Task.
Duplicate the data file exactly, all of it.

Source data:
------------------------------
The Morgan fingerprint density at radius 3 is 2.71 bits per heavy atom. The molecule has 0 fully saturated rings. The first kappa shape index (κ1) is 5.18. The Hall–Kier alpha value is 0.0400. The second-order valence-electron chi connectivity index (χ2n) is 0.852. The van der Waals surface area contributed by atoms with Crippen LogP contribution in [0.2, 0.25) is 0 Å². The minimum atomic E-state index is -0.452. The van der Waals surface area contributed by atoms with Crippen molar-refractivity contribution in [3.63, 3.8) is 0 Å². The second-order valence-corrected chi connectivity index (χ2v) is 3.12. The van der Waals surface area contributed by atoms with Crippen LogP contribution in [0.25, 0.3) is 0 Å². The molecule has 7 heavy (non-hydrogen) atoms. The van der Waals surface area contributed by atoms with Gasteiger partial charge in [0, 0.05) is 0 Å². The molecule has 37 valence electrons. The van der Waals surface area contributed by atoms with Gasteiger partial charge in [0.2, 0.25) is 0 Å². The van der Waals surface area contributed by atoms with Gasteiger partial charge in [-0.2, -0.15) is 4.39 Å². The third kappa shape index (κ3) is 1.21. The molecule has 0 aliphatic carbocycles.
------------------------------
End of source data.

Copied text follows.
The Morgan fingerprint density at radius 3 is 2.71 bits per heavy atom. The molecule has 0 fully saturated rings. The first kappa shape index (κ1) is 5.18. The Hall–Kier alpha value is 0.0400. The second-order valence-electron chi connectivity index (χ2n) is 0.852. The van der Waals surface area contributed by atoms with Crippen LogP contribution in [0.2, 0.25) is 0 Å². The minimum atomic E-state index is -0.452. The van der Waals surface area contributed by atoms with Crippen molar-refractivity contribution in [3.63, 3.8) is 0 Å². The second-order valence-corrected chi connectivity index (χ2v) is 3.12. The van der Waals surface area contributed by atoms with Crippen LogP contribution in [0.25, 0.3) is 0 Å². The molecule has 7 heavy (non-hydrogen) atoms. The van der Waals surface area contributed by atoms with Gasteiger partial charge in [0, 0.05) is 0 Å². The molecule has 37 valence electrons. The van der Waals surface area contributed by atoms with Gasteiger partial charge in [0.2, 0.25) is 0 Å². The van der Waals surface area contributed by atoms with Gasteiger partial charge in [-0.2, -0.15) is 4.39 Å². The third kappa shape index (κ3) is 1.21. The molecule has 0 aliphatic carbocycles.